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Biology: Create a Plan

Library resources for the Department of Biology at UTA

Finding Keywords

Once you have identified a topic, select the terms and phrases that are essential to understanding the topic. 

Explore Subject/Heading/Descriptors/Major Concepts found when during a test search in a relevant database. Use these found terms and phases in a new search.

For example:

Topic – "In the yellow fever and dengue vector Aedes aegypti, both sexes interact acoustically by shifting their flight tones to match, resulting in a courtship duet" (Lauren J. Cator, Lauren J., Arthur, Ben J., Harrington, Laura C. & Hoy, Ronald, R., 2009).

Keywords: Aedes aegypti, acoustics, mating
Subjects (found): Behavior; Reproduction; mating success; genetic quality; harmonic frequency; bioacoustic signal; flight tone; harmonic convergence; signal coevolution

Once you have identified the keywords, find a way to think of related terms and phrases. If you are having trouble identifying additional keywords, thesauri, dictionaries, encyclopedias, and online encyclopedias like Wikipedia can be great places to look for inspiration even though this background might not be specifically used in the project.

Using Subject Thesauri

Using Database Subject Thesauri & Terms

Take note of Subject/Heading/Descriptors found during a test search in a relevant database. Use these found terms and phases in a new search.

Many scientific dasebases use standardized subject headings - look for links to Subjects, Headings, MeSH, Major Concepts or Thesaurus to explore the standard terms used to group similar articles. These terms can be used to help generate more ideas for your research and make your searches more precise.

Build a good search by doing a broad search with no limits. Be prepared to do several similar fast searches, quickly scanning the titles found. Redo the search in steps, adding one limit at each step. This allows you to see where things start getting better or go wrong. Do NOT limit to full text unless there are still too many records in the final search. The Click here for more information link will very, very often connect to full text in one of many other UT Arlington library databases.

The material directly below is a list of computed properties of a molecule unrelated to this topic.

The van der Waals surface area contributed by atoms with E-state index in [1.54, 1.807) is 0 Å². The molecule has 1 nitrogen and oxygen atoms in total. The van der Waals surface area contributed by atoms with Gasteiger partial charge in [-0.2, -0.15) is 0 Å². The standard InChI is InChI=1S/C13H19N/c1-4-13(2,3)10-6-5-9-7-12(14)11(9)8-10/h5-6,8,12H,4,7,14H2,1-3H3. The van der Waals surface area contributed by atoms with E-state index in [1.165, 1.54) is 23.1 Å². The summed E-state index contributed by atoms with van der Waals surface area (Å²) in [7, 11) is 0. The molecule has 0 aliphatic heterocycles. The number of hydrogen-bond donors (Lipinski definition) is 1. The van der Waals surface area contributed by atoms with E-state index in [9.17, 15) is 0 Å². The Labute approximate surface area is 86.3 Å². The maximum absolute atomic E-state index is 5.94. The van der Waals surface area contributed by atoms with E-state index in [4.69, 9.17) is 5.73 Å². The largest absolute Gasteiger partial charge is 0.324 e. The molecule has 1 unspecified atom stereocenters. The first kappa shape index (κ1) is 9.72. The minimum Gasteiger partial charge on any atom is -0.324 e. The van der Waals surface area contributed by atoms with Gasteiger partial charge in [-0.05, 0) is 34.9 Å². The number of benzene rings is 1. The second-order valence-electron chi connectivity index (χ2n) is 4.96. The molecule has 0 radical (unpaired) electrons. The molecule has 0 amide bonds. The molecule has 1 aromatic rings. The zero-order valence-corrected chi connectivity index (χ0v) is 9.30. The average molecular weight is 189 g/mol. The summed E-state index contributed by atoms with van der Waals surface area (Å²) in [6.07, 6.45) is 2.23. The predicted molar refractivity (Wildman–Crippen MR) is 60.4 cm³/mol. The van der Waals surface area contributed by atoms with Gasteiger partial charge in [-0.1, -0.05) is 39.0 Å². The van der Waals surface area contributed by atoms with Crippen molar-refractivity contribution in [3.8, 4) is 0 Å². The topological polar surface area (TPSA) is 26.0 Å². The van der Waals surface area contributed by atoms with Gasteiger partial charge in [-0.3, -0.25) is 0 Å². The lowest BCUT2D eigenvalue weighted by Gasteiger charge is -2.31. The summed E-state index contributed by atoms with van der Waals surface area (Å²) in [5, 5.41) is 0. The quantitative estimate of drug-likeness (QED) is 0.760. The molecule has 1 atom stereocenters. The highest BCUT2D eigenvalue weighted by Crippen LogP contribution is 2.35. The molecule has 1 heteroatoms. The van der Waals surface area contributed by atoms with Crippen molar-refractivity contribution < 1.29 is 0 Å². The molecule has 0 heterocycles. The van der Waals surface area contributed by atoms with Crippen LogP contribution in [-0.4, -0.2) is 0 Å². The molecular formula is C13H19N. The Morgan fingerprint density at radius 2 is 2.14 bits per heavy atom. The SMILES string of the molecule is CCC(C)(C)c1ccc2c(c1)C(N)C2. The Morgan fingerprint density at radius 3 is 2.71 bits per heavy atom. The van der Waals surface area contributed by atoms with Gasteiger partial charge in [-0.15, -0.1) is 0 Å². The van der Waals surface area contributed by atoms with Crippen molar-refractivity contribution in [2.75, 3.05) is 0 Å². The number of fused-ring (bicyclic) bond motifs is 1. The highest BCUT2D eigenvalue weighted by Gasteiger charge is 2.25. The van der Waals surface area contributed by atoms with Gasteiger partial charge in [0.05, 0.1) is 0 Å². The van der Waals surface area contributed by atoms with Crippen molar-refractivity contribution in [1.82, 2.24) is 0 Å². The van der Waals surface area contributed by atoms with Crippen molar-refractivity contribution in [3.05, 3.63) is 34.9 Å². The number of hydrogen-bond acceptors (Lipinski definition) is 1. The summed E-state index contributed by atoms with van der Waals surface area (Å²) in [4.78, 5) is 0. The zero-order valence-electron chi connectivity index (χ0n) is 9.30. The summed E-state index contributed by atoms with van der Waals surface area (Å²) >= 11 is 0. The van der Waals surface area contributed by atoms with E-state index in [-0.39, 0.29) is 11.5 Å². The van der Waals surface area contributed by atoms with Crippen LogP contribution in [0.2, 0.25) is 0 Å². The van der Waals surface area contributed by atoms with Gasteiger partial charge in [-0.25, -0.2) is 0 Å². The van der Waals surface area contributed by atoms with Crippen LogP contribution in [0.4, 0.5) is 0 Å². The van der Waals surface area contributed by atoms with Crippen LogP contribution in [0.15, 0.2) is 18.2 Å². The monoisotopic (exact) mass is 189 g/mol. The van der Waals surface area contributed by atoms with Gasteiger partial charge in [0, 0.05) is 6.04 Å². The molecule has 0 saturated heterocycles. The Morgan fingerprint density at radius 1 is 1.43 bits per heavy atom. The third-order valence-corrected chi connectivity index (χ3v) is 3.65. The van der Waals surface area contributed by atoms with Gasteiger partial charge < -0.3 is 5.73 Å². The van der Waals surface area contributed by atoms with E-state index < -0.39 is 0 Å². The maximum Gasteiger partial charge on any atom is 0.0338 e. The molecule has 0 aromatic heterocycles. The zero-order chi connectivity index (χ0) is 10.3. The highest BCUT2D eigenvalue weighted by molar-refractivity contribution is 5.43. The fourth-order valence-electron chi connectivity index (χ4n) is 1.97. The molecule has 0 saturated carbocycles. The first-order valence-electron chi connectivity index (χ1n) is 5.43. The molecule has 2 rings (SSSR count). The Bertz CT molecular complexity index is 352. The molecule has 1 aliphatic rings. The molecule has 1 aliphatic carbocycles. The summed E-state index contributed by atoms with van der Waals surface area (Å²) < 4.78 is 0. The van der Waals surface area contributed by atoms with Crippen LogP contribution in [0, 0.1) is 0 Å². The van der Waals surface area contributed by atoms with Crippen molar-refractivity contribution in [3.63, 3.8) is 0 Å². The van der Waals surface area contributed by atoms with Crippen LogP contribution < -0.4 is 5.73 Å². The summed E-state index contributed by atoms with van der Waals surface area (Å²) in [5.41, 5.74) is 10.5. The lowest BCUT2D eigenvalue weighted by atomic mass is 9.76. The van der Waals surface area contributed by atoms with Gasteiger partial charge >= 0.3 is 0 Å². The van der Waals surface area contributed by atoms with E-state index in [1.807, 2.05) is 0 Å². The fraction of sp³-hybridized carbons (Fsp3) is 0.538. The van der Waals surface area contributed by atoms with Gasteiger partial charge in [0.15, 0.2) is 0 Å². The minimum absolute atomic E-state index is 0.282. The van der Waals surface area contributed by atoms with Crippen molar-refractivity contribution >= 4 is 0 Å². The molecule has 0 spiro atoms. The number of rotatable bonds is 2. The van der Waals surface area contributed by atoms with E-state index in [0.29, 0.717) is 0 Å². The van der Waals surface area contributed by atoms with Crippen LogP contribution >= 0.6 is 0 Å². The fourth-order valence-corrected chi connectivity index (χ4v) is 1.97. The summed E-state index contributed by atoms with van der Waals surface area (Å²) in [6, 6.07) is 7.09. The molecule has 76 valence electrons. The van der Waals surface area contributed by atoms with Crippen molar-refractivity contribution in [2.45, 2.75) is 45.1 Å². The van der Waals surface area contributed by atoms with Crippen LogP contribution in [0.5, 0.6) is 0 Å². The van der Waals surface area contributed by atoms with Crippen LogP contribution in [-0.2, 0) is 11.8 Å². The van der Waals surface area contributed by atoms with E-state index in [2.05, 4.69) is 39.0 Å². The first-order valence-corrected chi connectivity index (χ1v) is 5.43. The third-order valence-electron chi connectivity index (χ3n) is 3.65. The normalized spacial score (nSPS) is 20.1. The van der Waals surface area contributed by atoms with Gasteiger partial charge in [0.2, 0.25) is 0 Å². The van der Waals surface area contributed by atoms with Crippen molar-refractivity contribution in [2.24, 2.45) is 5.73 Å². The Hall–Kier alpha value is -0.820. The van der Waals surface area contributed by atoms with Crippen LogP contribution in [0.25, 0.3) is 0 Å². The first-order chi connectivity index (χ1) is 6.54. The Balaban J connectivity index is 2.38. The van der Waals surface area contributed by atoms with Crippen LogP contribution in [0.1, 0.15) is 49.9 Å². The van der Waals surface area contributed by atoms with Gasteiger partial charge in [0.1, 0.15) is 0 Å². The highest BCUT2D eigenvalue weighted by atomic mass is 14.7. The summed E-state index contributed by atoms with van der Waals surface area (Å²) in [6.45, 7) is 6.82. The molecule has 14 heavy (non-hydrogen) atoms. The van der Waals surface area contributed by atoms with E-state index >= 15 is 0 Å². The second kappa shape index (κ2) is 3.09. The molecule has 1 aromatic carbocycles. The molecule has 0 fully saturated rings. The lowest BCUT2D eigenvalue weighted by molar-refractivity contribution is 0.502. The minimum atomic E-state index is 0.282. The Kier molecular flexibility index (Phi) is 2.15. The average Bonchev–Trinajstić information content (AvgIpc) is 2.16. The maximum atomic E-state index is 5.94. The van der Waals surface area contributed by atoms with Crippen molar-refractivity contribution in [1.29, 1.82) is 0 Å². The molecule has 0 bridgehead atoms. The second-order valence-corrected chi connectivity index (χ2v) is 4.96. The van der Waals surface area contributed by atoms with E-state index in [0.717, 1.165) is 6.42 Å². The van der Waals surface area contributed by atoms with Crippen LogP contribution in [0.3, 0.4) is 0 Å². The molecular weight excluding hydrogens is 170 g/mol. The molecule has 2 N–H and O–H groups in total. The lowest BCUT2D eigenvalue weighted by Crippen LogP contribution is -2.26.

For example: In the database Biological Abstracts, using the Major Concepts link, typing in reproduction will display the following -


Scope Note: The study of the processes involved in the production of offspring. Includes studies on all forms of sexual and asexual reproduction and reproductive structures in plants. Examples include fission, sporulation, cell division of a single cell organism, parthenogenesis, fertilization, syngamy, pollination, and viral reproduction. Examples include fission, sporulation, cell division of a single cell organism, parthenogenesis, fertilization, syngamy, pollination, and viral reproduction.
For non-clinical studies, see Reproductive System.
See also Development; Molecular Genetics.

Narrower Terms: Reproduction System